Every credible plan to save humanity from global warming reserves a key role for a green energy technology called carbon capture and storage.
But there's a problem: no one has figured out a viable way to pay for it.
Usually just called CCS, the technology can take carbon dioxide—the dominant greenhouse gas—from major pollution sources such as power plants or steel mills and pump it deep underground, out of harm's way.
CCS is crucial to many scenarios—including from the United Nation's climate science panel—for keeping global warming under 2 degrees Celsius (3.6 degrees Fahrenheit), considered the red line for catastrophic climate impacts.
But despite decades of testing, only a handful of the projects are actually in service.
One of the main reasons, experts say, is a very hefty price tag that has kept nervous investors at bay.
"There are 22 large-scale (CCS) operations in the world," said Isabelle Czernichowski-Lauriol, president emeritus of CO2GeoNet, a European research network.
"We need to have over 1,000," she told AFP.
"There has been a delay in regards to what was expected, but it has mostly been due to the lack of an economic model."
Catching, transporting and storing just a fraction of the world's carbon emissions would require the construction of a massive new industry.
'Cost is main barrier'
CCS works by compressing a gas, CO2, into a liquid form and pumping it into the ground.
Scientist and analyst Vaclav Smil, a respected voice on environmental and energy matters, has calculated that a CCS infrastructure—to capture and store 20 percent of the world's CO2 from burning fossil fuels—would need a capacity 70 percent larger than the petroleum flow handled by the global crude oil industry.
The scale of effort needed for any substantial reduction of emissions and the operating costs "combine to guarantee very slow progress," he wrote.
At the moment, Canada's Boundary Dam power station in Saskatchewan is the world's only commercial-scale coal-fired power plant that uses carbon capture to keep its emissions out of the air.
It is designed to grab 90 percent of the plant's CO2 gases—the equivalent of the pollution from 250,000 cars—which are then sold and pumped to nearby facilities for use in squeezing oil out of the ground.
Sale of the gas provides extra revenue for the station, which cost 1.5 billion Canadian dollars (one billion euros) to build. About a sixth came from government subsidies.
"Cost is one of the main barriers to CCS," said Samuela Bassi, a policy analyst at the London School of Economics and Political Science. "Building these plants is expensive."
Adding carbon capture technology to coal-fired power plants pushes up their cost by 40-80 percent, and by up to 50 percent for natural gas-burning stations.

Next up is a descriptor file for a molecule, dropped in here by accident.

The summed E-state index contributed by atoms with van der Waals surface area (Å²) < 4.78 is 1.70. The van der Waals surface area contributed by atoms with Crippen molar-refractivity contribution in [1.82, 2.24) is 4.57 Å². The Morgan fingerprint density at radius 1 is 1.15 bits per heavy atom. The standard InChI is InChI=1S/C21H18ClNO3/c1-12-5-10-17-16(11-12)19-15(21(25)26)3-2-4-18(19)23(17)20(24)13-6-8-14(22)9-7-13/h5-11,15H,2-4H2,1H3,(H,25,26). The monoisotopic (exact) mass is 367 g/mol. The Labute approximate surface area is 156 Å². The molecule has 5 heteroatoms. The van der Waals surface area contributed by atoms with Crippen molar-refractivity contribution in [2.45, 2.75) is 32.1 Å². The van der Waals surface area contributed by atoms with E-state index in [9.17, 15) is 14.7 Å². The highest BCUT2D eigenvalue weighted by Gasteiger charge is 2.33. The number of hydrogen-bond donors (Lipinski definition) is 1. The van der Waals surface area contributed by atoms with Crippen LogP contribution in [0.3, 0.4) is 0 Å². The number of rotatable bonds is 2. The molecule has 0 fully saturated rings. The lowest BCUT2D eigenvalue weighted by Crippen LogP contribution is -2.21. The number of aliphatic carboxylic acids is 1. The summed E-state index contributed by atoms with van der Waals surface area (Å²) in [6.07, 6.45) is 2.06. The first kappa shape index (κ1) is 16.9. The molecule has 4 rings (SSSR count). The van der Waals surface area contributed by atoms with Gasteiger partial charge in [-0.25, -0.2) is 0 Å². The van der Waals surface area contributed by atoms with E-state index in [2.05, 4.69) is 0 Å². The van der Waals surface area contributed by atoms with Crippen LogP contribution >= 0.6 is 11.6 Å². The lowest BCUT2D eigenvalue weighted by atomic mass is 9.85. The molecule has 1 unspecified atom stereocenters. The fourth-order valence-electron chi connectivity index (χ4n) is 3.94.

Dearth of projects
One reason carbon capture is so expensive is the technology is relatively new as a climate change solution—about a decade old—and some of the projects are one-of-a-kind.
A developing technology without a proven, viable business model is also seen as risky by investors, driving up the cost of borrowing money, analysts said.
Further handicapping CCS, a lot of government subsidies—and regulatory support—are going to competing technologies such as wind and solar.
"For CCS you don't yet have this type of system in place, except in the UK," said Bassi. "But in the rest of the world you don't have that kind of economic support."
Analysts say the cost of CCS-equipped power plants will come down significantly as more projects get built and the technology is refined.
However, just two carbon capture-equipped, industrial-scale power plants—both in the United States—are due to come online next year, and there are a dearth of big projects on the drawing board.
There are 22 large-scale CCS projects that are either in operation or are slated to be up and running by 2017.
Another 23 big projects currently in various stages of development are "maybes", according to a spokesman for the Global Carbon Capture and Storage Institute, an industry group.
That total number of industrial-scale projects—45—is an 18-percent decrease over the 55 listed in the institute's 2014 report.
EU targets have called for the equivalent of 11 large-scale, CCS-equipped power plants by 2030, which would cost up to 35 billion euros ($40 billion), according to the Grantham Research Institute on Climate Change and the Environment.
So far 1.3 billion euros in public funds have been, or are being, spent on developing these projects.
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